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  13.  4
    Katz's Problematic Dualism and Its?Seismic? Effects on His Theory.Wayne Ouderkirk - 2002 - Ethics and the Environment 7 (1):124-137.
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  14.  52
    Environmental Ethics and Trophy Hunting.Alastair S. Gunn - 2001 - Ethics and the Environment 6 (1):68-95.
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  15.  42
    A Critical Overview of Environmental Ethics.Warwick Fox - 1996 - World Futures 46 (1):1-21.
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  16.  32
    Deep Ecology Versus Ecofeminism: Healthy Differences or Incompatible Philosophies?Robert Sessions - 1991 - Hypatia 6 (1):90 - 107.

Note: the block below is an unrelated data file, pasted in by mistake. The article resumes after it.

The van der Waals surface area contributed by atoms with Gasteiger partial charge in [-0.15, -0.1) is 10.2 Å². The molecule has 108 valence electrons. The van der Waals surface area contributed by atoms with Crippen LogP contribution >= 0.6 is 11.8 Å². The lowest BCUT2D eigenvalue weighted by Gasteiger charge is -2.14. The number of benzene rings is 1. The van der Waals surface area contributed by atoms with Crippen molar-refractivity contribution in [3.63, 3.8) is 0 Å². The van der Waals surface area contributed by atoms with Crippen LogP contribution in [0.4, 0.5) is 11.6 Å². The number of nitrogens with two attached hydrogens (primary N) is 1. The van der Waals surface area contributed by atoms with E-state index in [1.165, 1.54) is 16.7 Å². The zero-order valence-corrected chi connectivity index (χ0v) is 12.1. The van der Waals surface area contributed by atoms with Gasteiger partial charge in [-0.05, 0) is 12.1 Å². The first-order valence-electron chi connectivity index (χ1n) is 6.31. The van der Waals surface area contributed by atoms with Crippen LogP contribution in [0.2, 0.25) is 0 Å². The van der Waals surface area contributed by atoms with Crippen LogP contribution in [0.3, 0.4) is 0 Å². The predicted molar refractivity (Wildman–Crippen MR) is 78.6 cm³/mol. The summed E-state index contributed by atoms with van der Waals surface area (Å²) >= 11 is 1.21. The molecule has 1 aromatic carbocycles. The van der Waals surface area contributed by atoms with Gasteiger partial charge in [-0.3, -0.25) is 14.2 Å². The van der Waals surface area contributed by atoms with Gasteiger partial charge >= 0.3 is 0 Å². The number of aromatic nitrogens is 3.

Deep ecology and ecofeminism are contemporary environmental philosophies that share the desire to supplant the predominant Western anthropocentric environmental frameworks. Recently thinkers from these movements have focused their critiques on each other, and substantial differences have emerged. This essay explores central aspects of this debate to ascertain whether either philosophy has been undermined in the process and whether there are any indications that they are compatible despite their differences.